“We headed off. I was driving as hard as the old-school Ford 4000 would go. All the guys in the empty trailer behind like careless, naïve teenagers.”
The craic and banter was mighty on the banged-up trailer. The boys were singing along to the radio, eating sweets and waving at girls passing by.
They got to the field, stooked up the hay and started to load bales on to the trailer.
“A wise farmer would have taken one look at the load and said ‘no way are you getting on top of that’ but on we got, I hopped behind the wheel.
“I could hear all the craic they were having on top, laughing and waving at cars. I was getting jealous because I was sitting in the cab on my own,” he says.
Enda pulled into a shop and protested for someone else to drive the rest of the way. For fear they’d be late for training — their father Joe was the coach — Justin jumped into the tractor.
Thirty seconds later, they took a sharp turn at speed at a junction.
The boys were thrown from the load, sent into the air and over the top of a ranch fence. Enda went through it.
“I wrecked my arm. I pierced it through the fence and it went up the size of my thigh. I said ‘holy shit, I’m in major trouble here’. I remember looking around and seeing the boys’ bodies lying around me — it was complete panic and shock”.
Although the rest of the group suffered minor injuries, paramedics were very worried about Enda’s arm when they arrived.
He was taken to Royal Victoria Hospital in Belfast to get treatment from doctors who dealt with bomb injuries.
“The bones were smashed, literally, into smithereens. There were multiple fractures, no neural control in my arm or fingers, no power, no strength.
“The surgeon said ‘young fella, you’ll never use your right forearm again’. I was totally distraught. We were having a laugh bringing home a load of hay, and now it ends up that I’m looking at no football, not going to be able to write,” he adds.
In the month that followed, there was little progress.
“There was no sign of even a micro movement in my fingers, arm or wrist. I was sitting in a sling, they hadn’t much hope. I was told to start writing with my left hand.”
Enda was devastated.
“One day, a teacher saw me completely despondent, pessimistic, lacking in morale, energy and motivation — my self-esteem was dipped, so was self-worth and self-confidence because I really enjoyed having a really active life.”
The teacher told Enda to remove the contraption and springs holding his fingers in place and to try to move his arm.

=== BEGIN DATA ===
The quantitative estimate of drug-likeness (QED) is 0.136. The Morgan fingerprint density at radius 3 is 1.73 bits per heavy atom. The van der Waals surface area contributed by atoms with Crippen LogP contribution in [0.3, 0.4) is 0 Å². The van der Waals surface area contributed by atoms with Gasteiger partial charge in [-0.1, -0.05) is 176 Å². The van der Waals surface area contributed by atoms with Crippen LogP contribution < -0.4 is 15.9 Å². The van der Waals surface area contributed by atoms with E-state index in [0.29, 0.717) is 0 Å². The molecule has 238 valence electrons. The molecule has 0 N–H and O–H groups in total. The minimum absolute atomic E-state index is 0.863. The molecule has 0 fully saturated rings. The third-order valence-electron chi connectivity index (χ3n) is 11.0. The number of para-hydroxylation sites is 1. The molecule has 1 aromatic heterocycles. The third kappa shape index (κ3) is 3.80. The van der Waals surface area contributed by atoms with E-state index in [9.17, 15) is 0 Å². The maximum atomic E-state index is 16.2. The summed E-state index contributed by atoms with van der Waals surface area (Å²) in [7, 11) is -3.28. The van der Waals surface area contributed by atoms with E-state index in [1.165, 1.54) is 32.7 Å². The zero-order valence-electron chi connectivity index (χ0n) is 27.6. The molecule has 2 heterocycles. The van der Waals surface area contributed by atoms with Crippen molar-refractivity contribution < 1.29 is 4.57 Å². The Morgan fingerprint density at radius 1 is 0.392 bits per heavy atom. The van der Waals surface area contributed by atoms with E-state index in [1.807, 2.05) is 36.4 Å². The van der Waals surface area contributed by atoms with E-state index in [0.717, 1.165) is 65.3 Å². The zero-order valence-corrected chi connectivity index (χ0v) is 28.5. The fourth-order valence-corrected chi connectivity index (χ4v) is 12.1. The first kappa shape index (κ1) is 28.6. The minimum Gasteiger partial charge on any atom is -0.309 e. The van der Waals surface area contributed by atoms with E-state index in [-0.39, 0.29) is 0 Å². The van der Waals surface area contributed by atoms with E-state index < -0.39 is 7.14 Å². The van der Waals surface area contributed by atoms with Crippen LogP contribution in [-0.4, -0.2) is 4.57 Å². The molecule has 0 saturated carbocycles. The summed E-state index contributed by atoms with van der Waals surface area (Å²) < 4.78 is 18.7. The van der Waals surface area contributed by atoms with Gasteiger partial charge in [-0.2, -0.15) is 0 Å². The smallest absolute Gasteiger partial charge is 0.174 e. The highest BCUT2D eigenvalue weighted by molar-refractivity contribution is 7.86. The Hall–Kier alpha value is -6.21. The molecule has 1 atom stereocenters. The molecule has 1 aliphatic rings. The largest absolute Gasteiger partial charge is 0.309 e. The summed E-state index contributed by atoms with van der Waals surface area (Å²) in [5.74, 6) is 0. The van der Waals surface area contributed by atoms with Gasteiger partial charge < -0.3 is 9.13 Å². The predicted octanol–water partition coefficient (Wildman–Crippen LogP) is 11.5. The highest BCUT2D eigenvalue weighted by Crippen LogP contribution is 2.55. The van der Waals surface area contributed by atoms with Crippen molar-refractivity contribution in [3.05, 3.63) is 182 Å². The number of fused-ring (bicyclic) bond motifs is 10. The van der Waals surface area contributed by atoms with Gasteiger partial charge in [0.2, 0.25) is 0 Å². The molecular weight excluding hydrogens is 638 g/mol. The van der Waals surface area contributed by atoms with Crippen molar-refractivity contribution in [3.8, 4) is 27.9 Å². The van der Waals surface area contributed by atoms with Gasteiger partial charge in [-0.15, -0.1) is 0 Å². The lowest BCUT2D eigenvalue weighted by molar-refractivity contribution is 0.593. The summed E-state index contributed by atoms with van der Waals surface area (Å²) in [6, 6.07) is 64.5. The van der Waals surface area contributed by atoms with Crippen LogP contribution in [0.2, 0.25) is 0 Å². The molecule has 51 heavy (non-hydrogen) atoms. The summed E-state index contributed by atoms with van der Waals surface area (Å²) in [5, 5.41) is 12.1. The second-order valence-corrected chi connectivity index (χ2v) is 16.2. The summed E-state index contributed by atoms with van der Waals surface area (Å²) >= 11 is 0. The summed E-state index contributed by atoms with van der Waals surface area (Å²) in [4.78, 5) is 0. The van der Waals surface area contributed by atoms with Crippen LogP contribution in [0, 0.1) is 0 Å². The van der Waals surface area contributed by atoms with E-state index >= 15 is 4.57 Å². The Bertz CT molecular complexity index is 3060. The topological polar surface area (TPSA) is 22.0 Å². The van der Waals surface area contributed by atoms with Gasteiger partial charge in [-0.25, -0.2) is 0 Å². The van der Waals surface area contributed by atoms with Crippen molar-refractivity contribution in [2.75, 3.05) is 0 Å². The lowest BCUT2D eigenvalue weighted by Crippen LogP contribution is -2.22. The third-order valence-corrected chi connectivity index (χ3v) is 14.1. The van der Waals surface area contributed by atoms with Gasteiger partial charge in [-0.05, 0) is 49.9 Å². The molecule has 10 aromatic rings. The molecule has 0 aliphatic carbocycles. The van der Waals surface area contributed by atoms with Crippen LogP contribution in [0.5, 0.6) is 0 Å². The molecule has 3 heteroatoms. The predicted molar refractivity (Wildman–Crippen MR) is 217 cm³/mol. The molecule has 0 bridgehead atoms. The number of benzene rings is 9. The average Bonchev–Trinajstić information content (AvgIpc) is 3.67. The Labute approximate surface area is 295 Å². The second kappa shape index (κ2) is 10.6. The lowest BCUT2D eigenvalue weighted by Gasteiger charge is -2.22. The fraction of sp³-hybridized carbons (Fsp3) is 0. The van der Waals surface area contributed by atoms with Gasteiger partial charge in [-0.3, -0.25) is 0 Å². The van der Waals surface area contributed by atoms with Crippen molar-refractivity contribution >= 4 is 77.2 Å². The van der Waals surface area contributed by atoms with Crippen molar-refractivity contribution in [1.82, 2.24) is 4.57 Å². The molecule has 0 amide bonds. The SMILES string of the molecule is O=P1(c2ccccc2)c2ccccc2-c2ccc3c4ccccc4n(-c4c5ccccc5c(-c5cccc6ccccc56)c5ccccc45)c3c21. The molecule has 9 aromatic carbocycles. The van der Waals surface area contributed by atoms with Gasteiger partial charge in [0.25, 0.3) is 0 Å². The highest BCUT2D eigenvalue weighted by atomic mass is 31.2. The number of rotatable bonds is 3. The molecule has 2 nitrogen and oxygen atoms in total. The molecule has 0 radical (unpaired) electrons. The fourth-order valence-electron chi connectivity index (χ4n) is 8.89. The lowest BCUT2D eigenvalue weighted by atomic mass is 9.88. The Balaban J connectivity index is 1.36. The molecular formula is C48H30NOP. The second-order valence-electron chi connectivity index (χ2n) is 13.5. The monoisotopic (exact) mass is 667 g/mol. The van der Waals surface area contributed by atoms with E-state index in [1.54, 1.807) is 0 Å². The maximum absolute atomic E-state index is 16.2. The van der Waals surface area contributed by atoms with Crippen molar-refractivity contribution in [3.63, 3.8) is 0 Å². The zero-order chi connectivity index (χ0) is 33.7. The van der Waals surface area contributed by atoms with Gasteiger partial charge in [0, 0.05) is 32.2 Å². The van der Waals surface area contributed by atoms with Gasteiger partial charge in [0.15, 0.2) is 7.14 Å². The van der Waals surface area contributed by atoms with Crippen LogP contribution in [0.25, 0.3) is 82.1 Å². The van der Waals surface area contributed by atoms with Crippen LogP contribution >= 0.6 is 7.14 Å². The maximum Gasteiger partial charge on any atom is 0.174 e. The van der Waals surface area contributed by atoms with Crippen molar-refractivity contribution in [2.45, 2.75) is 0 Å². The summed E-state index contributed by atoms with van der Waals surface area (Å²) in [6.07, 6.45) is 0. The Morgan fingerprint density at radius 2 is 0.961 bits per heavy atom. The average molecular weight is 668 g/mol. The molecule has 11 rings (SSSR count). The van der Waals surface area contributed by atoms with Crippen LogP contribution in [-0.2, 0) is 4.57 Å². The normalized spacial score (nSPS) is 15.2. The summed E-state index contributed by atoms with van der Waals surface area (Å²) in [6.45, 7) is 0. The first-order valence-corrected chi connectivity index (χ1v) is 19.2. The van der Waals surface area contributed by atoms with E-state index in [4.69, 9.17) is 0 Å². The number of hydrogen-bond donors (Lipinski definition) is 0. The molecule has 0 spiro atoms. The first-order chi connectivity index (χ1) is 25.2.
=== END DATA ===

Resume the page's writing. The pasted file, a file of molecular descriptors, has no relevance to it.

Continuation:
Despite his initial resistance, Enda understood what the teacher was trying to do — he was helping him develop a positive mindset and grow his mental strength to overcome the injury.
He advised the youngster to meet an occupational therapist.
“She started by trying to get me to move a penny coin on top of a desk using my index finger. At the time, I literally couldn’t move it whatsoever, but I persevered until we got a little glimmer of movement in the tiny finger.
“Thankfully, eight months later, I had full control of my hand, full strength in my forearm,” he said.
With a new perspective on his mental toughness, and slight modification to his GAA technique, Enda went on to become a leading member of the Armagh senior football team from 1996 to 2010.
He won an All-Ireland medal in 2002 when they defeated Kerry, and was awarded an All Star for his displays that season.
After qualifying with a degree in psychology, he is now one of the country’s foremost sports psychologists in the game, with national, international and Olympic achievers like Brian O’Driscoll, Seán O’Brien, Johnny Sexton, Annalise Murphy, Paul Galvin and David Gillick dedicated to his mental training.
Speaking to the Farming Independent after a busy session at his Donnybrook-based clinic, the author of new book Commit! stresses that he wouldn’t have achieved as much if it were not for his farming background, and falling from that load.
“100pc my farming background stood to me in life,” he says.
“I believe firmly that sport and farming are a big character-forming experience whether it’s learning to sell cattle, learning to sell contracts to global corporates or dealing with being dropped from a team and fighting to get back.
“But it’s not just in the recovery of my arm. My accident has been a really positive thing in life because it’s not about what happens, it’s about how you react to the difficulty.
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“It made me stronger, more resilient and more determined,” he says, praising the great strides made in farm safety since his childhood.
“It ended up being a gift. In a way, it’s a constant reminder of the adversity that I faced and therefore the adversity that I can face going forward,” he adds.
He still drives by the fence where the accident occurred when returning home to Lislea where his brothers are involved in the farm. In the kitchen, sits a photo of the youngsters boarding the tractor on that fateful day.
“We still talk about it a lot. But I believe strongly in gratitude, all I have to do is look down at my arm to remind myself that I am very lucky. If we’d got up on the mountain that day and the same thing happened, we’d have fallen down 30 or 40 feet. It would have been a disaster and could have ended all of our lives with a little less luck.
“It was a critical part of my character formation, no question,” he says.